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# The tricky "than that in" comparison w/ example

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Intern
Joined: 29 Oct 2017
Posts: 9
The tricky "than that in" comparison w/ example  [#permalink]

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06 Nov 2017, 00:25
Hello GmatClub,

Whenever I see a comparison type SC question, I was quick to narrow into the "than that in/of" answer. However, I'm starting to realize that it isn't as straightforward as that. May I stir discussion on this type of question.

Consider:

a. My exam performance was better in 2010 than 2011. Clearly wrong.
b. My exam performance was better in 2010 than in 2011. Seems right.
c. My exam performance was better in 2010 than that in 2011. Seems right too.

Explanation: The "that" in c is implied in b and can be left out.

Now things get trickier if we're mixing tenses.

e. My exam performance is better now than it was in 2011. It refers to exam performance, we're good.
f. My exam performance is better now than that in 2011. Wrong because the parallelism in e is missing.
g. My exam performance is better now than in 2011. What you guys think?

Explanation: Because we are comparing now and 2011, we have to introduce the tense is / was. Because of this, we can't imply the pronoun like we did in b. I'm on the fence for g.

Lastly, let's wrap up with an actual GMAT example, which stumped me, and focus on the two near correct answers.

In 1979 lack of rain reduced India's rice production to about 41 million tons, nearly 25 percent less than those of the 1978 harvest.
(A) less than those of the 1978 harvest
(B) less than the 1978 harvest

Answer is B. For me, the hard part of eliminating A is when I refer "those" to "rice production". I know I can't do that because those is plural and production is singular. Correct? Things get really dicey if A instead read "than that in". So the answer will read:

In 1979 lack of rain reduced India's rice production to about 41 million tons, nearly 25 percent less than that (= India's rice production) in the 1978 harvest.

Looks correct to me.

As for B, is it okay to read the "harvest" in "nearly 25 percent less than the 1978 harvest" as "rice production"? Doing so convinces me that B is the correct answer.

Sincerely Yours,
Donny
Magoosh GMAT Instructor
Joined: 28 Dec 2011
Posts: 4665
Re: The tricky "than that in" comparison w/ example  [#permalink]

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06 Nov 2017, 17:47
1
donnylee wrote:
Hello GmatClub,

Whenever I see a comparison type SC question, I was quick to narrow into the "than that in/of" answer. However, I'm starting to realize that it isn't as straightforward as that. May I stir discussion on this type of question.

Consider:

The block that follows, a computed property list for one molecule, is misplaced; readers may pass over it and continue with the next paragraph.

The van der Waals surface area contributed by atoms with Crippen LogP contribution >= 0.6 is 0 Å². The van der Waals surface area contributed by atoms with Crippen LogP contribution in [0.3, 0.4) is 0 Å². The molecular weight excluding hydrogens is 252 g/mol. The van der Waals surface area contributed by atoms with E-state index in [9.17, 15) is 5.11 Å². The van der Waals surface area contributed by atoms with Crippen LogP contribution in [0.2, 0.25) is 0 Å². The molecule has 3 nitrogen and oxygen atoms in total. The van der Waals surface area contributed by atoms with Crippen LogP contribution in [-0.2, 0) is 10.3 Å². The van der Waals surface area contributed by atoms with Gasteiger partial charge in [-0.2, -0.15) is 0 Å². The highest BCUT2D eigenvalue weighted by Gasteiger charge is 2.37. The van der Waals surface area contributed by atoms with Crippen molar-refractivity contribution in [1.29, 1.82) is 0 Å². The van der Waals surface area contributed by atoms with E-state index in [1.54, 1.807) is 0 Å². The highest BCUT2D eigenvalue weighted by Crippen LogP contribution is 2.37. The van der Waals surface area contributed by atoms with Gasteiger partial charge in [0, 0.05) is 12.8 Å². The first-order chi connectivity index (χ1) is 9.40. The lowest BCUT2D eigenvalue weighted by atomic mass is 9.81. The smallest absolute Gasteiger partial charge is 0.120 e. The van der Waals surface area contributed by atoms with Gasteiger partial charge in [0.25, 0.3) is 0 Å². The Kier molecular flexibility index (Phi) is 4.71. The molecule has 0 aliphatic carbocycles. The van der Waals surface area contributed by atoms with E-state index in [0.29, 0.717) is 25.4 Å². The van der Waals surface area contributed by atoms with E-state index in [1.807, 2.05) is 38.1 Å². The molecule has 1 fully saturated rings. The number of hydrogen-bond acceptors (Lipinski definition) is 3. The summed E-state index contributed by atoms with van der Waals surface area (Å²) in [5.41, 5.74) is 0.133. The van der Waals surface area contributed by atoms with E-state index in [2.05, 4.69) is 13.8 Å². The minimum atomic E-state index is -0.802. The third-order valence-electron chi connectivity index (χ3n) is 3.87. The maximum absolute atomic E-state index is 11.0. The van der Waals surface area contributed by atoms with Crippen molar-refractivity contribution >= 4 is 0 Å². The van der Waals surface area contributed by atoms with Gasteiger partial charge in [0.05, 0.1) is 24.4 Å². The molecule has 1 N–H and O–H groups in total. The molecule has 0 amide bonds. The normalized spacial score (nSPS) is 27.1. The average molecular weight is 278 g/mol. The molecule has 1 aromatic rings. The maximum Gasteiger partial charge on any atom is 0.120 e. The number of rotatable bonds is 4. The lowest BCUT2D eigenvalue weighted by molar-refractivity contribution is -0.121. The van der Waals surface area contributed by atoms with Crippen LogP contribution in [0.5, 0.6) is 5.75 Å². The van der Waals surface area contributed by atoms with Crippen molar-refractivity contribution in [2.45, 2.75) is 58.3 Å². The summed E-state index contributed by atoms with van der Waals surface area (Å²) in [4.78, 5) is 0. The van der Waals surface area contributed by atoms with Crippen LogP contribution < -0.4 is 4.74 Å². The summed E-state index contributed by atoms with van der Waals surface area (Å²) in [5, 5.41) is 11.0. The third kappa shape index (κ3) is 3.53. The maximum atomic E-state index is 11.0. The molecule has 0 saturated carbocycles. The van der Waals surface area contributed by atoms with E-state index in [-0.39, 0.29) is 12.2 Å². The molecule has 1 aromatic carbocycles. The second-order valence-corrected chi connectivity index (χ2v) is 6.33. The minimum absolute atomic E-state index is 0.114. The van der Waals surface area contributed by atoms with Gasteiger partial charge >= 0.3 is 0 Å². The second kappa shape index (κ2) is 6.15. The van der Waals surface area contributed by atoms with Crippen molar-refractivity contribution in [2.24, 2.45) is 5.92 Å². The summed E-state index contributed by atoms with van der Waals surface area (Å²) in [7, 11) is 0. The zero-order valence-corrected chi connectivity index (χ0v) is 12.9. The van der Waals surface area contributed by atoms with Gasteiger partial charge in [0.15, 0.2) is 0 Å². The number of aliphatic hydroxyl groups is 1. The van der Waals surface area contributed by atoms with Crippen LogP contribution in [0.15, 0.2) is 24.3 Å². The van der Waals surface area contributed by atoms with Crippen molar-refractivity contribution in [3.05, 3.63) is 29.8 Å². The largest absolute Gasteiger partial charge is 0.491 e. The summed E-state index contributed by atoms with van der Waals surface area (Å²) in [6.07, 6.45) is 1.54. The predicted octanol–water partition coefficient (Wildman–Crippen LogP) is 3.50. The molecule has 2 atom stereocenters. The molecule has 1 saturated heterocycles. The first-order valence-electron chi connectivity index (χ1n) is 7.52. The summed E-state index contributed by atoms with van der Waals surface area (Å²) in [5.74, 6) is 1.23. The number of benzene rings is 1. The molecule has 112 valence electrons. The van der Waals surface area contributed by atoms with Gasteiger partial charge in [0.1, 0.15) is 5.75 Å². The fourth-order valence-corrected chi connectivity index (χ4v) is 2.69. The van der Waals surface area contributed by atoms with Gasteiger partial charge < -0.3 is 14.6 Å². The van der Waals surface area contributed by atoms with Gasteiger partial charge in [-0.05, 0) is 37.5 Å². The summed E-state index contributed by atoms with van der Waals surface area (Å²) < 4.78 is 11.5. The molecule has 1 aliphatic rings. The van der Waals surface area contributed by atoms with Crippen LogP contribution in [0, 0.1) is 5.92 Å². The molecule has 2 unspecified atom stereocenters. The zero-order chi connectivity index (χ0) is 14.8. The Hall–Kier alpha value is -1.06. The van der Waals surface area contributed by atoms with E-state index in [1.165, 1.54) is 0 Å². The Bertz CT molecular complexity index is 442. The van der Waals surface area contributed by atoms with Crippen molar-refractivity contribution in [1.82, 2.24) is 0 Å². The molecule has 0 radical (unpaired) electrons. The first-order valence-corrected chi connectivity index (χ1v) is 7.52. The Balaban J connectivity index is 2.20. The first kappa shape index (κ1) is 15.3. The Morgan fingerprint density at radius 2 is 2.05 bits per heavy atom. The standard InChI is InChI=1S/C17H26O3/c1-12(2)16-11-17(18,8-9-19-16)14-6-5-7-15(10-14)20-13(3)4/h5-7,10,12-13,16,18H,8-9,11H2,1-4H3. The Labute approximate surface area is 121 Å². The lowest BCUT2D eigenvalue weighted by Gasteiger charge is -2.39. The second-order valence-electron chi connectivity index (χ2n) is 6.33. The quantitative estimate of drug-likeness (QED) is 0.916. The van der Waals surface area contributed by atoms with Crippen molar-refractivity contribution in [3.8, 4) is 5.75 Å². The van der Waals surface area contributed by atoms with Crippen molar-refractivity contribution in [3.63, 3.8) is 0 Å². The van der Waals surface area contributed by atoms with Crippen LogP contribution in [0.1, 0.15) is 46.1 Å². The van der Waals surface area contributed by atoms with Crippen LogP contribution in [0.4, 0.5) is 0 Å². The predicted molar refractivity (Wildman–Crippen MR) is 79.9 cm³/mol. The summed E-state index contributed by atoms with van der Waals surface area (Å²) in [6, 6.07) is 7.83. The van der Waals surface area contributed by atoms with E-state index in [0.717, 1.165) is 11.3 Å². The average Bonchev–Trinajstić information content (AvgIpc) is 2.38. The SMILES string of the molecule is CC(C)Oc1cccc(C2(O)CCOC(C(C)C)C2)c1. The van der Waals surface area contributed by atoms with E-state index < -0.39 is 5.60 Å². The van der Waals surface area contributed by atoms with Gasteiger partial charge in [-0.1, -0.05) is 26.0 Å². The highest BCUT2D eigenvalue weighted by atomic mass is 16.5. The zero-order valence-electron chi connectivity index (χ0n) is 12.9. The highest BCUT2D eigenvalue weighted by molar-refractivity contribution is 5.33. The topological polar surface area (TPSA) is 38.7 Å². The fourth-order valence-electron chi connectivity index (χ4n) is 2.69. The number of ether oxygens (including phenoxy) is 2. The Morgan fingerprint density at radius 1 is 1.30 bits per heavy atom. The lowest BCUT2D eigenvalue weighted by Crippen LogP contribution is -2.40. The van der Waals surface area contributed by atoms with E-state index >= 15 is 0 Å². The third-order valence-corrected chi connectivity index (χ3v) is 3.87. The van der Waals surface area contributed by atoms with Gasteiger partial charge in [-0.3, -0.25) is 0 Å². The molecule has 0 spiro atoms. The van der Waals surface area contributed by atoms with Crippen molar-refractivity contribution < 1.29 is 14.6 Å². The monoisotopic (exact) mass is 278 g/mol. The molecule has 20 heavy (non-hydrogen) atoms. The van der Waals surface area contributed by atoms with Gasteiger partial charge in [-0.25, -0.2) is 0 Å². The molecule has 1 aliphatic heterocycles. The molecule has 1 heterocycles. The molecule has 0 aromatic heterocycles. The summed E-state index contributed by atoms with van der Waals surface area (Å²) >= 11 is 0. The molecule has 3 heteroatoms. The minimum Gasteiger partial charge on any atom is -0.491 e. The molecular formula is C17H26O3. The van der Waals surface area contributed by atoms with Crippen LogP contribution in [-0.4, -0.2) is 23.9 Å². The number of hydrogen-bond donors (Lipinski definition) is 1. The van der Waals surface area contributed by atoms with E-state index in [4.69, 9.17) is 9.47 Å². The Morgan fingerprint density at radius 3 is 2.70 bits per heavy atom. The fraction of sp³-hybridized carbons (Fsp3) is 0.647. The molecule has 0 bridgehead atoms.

a. My exam performance was better in 2010 than 2011. Clearly wrong.
b. My exam performance was better in 2010 than in 2011. Seems right.
c. My exam performance was better in 2010 than that in 2011. Seems right too.

Explanation: The "that" in c is implied in b and can be left out.

Now things get trickier if we're mixing tenses.

e. My exam performance is better now than it was in 2011. It refers to exam performance, we're good.
f. My exam performance is better now than that in 2011. Wrong because the parallelism in e is missing.
g. My exam performance is better now than in 2011. What you guys think?

Explanation: Because we are comparing now and 2011, we have to introduce the tense is / was. Because of this, we can't imply the pronoun like we did in b. I'm on the fence for g.

Lastly, let's wrap up with an actual GMAT example, which stumped me, and focus on the two near correct answers.

In 1979 lack of rain reduced India's rice production to about 41 million tons, nearly 25 percent less than those of the 1978 harvest.
(A) less than those of the 1978 harvest
(B) less than the 1978 harvest

Answer is B. For me, the hard part of eliminating A is when I refer "those" to "rice production". I know I can't do that because those is plural and production is singular. Correct? Things get really dicey if A instead read "than that in". So the answer will read:

In 1979 lack of rain reduced India's rice production to about 41 million tons, nearly 25 percent less than that (= India's rice production) in the 1978 harvest.

Looks correct to me.

As for B, is it okay to read the "harvest" in "nearly 25 percent less than the 1978 harvest" as "rice production"? Doing so convinces me that B is the correct answer.

Sincerely Yours,
Donny

Dear donnylee,

I'm happy to respond.

A. My exam performance was better in 2010 than 2011. Yes, wrong.
B. My exam performance was better in 2010 than in 2011. Perfect!.
C. My exam performance was better in 2010 than that in 2011. Awkward, probably not a right answer on the GMAT.
E. My exam performance is better now than it was in 2011. Not bad.
F. My exam performance is better now than that in 2011. Awkward, doesn't sound good.